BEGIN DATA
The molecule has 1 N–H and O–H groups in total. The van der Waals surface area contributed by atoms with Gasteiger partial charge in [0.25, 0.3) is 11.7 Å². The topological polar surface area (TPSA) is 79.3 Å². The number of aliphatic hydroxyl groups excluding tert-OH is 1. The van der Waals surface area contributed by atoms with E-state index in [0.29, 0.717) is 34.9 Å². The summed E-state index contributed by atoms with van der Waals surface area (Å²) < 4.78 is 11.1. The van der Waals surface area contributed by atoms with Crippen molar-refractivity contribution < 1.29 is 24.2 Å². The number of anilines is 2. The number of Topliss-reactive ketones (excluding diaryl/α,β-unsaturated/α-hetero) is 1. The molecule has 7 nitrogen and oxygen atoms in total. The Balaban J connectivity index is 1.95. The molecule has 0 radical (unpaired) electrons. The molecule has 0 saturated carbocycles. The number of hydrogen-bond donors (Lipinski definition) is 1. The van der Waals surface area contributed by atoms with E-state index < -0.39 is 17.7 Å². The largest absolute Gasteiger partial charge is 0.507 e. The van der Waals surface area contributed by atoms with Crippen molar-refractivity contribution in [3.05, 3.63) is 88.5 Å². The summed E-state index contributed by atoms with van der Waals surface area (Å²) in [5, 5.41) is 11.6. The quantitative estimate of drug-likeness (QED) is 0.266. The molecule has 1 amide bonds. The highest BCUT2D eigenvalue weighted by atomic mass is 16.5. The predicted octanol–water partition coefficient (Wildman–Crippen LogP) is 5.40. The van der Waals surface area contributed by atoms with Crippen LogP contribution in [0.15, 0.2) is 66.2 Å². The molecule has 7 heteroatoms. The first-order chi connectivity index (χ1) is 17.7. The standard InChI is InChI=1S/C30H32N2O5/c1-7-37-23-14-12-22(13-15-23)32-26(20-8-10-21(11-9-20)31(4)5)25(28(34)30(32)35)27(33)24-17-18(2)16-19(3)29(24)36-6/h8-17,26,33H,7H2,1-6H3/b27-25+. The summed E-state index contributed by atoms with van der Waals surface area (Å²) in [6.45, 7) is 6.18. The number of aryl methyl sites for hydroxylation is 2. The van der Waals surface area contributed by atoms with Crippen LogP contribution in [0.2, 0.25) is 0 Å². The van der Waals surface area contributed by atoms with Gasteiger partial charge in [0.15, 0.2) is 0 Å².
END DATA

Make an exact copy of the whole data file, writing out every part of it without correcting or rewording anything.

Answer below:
The molecule has 1 N–H and O–H groups in total. The van der Waals surface area contributed by atoms with Gasteiger partial charge in [0.25, 0.3) is 11.7 Å². The topological polar surface area (TPSA) is 79.3 Å². The number of aliphatic hydroxyl groups excluding tert-OH is 1. The van der Waals surface area contributed by atoms with E-state index in [0.29, 0.717) is 34.9 Å². The summed E-state index contributed by atoms with van der Waals surface area (Å²) < 4.78 is 11.1. The van der Waals surface area contributed by atoms with Crippen molar-refractivity contribution < 1.29 is 24.2 Å². The number of anilines is 2. The number of Topliss-reactive ketones (excluding diaryl/α,β-unsaturated/α-hetero) is 1. The molecule has 7 nitrogen and oxygen atoms in total. The Balaban J connectivity index is 1.95. The molecule has 0 radical (unpaired) electrons. The molecule has 0 saturated carbocycles. The number of hydrogen-bond donors (Lipinski definition) is 1. The van der Waals surface area contributed by atoms with E-state index < -0.39 is 17.7 Å². The largest absolute Gasteiger partial charge is 0.507 e. The van der Waals surface area contributed by atoms with Crippen molar-refractivity contribution in [3.05, 3.63) is 88.5 Å². The summed E-state index contributed by atoms with van der Waals surface area (Å²) in [5, 5.41) is 11.6. The quantitative estimate of drug-likeness (QED) is 0.266. The molecule has 1 amide bonds. The highest BCUT2D eigenvalue weighted by atomic mass is 16.5. The predicted octanol–water partition coefficient (Wildman–Crippen LogP) is 5.40. The van der Waals surface area contributed by atoms with Crippen LogP contribution in [0.15, 0.2) is 66.2 Å². The molecule has 7 heteroatoms. The first-order chi connectivity index (χ1) is 17.7. The standard InChI is InChI=1S/C30H32N2O5/c1-7-37-23-14-12-22(13-15-23)32-26(20-8-10-21(11-9-20)31(4)5)25(28(34)30(32)35)27(33)24-17-18(2)16-19(3)29(24)36-6/h8-17,26,33H,7H2,1-6H3/b27-25+. The summed E-state index contributed by atoms with van der Waals surface area (Å²) in [6.45, 7) is 6.18. The number of aryl methyl sites for hydroxylation is 2. The van der Waals surface area contributed by atoms with Crippen LogP contribution in [0.2, 0.25) is 0 Å². The van der Waals surface area contributed by atoms with Gasteiger partial charge in [0.15, 0.2) is 0 Å².